The Robotrons of 2084 versus a human that was in all ways superior due to some sort of genetic thingy

It was nice growing up in a technophilic household.  Thank to the help of in-the-know family members and my own parents, we had various PCs and game systems to supplement our school days, He-Man interludes, My Little Pony adventures, and our infamous Barbie vs. Transformer battles (hey, two sisters, one brother…that’s just how we rolled).  My parents usually left us to our own devices, whether to play indoors or out, and they rarely joined in our sugar-fueled chaos. (Though, there were a few years when carob and unsalted potato chips ruled the house – they shall remain unspoken of from henceforth).

The one exception to all that “kids only” fun was our Atari.  It only happened very occasionally that my parents played with us, but it did happen.  We’d gather round the TV to play a few round of tennis, baseball, Pole Position, or E. T. (which one didn’t play as much as admire for it’s unplaybility).  But above all, the one game I remember us playing the most was Robotron 2084.

Cover art for Robotron 2084 for the Atari 7800 © Atari (source)

Funny thing that, because Robotron was also the most “violent” game we owned and my folks hated violent TV, movies, etc.

Robotron 2084 was a fixed shooter similar to Asteroids that took place 100 years from 1984 (get it…1984??) in a dystopian future (see…1984?? Orwellian overtones and…oh never mind). The Earth had been overrun by Robotrons who couldn’t have cared less about humanity.  You, a human that was in all ways superior due to some sort of genetic thingy, set out in your space suit, armed with a mere laser gun, to save the last family on the planet, because why the hell not.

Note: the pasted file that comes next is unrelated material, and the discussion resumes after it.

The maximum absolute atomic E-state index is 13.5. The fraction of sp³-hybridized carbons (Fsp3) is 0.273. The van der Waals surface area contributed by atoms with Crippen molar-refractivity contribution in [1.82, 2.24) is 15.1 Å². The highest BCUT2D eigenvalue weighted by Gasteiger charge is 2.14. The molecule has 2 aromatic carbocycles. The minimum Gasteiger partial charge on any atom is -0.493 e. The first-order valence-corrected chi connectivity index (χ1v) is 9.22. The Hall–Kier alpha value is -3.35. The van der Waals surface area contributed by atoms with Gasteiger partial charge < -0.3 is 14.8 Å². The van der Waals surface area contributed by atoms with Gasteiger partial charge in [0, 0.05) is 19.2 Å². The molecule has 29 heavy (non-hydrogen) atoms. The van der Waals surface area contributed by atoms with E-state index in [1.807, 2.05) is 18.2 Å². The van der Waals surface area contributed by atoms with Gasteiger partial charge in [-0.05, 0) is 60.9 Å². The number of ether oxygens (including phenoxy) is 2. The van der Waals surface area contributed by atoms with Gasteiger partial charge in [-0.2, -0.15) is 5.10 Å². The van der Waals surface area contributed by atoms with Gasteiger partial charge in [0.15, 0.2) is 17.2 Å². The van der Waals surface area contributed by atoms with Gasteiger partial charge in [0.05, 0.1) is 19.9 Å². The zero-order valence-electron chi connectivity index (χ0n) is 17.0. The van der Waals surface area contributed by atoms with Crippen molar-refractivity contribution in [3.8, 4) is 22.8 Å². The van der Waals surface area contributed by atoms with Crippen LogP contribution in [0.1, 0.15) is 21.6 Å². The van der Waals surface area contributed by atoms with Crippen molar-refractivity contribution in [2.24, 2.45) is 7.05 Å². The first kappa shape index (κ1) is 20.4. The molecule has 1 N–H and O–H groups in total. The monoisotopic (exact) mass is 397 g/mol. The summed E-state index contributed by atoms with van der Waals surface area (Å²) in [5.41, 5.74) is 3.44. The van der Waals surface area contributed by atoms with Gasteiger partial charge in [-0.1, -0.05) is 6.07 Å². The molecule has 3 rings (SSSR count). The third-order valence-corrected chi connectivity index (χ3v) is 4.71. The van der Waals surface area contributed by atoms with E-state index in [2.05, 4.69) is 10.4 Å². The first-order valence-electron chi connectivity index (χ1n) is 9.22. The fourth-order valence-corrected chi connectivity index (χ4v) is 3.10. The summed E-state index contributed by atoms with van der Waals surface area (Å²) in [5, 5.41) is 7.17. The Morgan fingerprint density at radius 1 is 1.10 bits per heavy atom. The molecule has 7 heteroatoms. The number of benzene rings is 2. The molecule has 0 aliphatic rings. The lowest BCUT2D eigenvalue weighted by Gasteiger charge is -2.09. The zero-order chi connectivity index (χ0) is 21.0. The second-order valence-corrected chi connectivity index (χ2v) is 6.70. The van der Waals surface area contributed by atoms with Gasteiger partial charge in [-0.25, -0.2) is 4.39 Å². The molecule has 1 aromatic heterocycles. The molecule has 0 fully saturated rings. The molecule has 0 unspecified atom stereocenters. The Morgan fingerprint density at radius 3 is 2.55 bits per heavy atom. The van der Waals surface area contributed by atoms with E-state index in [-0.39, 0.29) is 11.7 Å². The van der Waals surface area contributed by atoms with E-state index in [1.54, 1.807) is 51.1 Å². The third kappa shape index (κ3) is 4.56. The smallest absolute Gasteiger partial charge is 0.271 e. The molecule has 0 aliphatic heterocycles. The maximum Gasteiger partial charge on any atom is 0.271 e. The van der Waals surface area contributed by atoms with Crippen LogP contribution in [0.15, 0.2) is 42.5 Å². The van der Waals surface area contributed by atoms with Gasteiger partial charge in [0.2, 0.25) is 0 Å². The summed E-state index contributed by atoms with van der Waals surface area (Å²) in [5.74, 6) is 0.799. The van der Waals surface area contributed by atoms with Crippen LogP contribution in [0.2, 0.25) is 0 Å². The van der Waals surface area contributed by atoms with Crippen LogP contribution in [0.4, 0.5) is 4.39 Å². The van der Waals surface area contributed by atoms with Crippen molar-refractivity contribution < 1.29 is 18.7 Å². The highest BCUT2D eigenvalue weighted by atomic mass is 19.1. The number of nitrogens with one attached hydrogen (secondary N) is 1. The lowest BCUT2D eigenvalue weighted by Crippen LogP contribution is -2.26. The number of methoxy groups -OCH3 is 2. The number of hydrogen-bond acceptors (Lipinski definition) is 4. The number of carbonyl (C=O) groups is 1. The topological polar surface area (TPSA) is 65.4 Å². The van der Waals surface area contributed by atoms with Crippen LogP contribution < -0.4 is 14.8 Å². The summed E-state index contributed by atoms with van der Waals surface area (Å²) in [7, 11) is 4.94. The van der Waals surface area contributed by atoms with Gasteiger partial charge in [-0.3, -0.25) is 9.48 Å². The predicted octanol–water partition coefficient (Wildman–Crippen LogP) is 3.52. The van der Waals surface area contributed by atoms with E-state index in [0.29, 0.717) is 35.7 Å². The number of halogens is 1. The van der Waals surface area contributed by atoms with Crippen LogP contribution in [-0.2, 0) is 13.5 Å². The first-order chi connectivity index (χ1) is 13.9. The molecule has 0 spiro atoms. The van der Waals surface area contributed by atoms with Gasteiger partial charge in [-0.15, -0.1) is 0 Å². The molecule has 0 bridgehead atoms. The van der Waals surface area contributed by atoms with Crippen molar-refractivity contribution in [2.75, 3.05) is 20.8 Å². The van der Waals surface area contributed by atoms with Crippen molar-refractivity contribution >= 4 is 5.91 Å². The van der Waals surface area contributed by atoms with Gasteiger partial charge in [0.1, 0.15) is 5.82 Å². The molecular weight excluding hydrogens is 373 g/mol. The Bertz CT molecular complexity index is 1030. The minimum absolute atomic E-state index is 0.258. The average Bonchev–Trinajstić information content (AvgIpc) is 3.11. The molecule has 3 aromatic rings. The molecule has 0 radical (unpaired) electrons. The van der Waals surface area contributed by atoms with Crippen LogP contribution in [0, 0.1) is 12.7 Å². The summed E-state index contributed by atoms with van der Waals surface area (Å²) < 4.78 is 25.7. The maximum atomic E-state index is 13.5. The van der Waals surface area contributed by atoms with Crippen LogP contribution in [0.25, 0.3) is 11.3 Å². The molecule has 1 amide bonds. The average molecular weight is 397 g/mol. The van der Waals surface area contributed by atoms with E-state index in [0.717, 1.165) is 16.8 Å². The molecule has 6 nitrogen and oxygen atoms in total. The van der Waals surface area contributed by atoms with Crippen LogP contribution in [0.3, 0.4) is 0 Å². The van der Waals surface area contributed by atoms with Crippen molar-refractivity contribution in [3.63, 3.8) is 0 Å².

As a wide-eyed pre-teen with bad hand-eye coordination, I didn’t have much of a shot at getting anywhere near beating Robotron, but I happily played nonetheless, passing the joystick between family members as we each died our inevitable deaths. Upon starting a level (or wave), your character materialized on screen in that special 8-bit-rainbow sorta way, usually but not always around the center of the playing field.  Your little pixelated self was equipped with the aforementioned laser gun in order to kill all the bad guys — the main goal of each wave — and you could also, optionally and for extra points, save the family people jotting about, who were, miraculously, immune to all enemies.  You, however, were not, despite being a human that was in all ways superior due to some sort of genetic thingy.  But the game gave you a fighting chance with five lives.

Yeah. Intermediate = hard as hell. Hard = break this cartridge now before this game makes you actually go out and kill something. (source)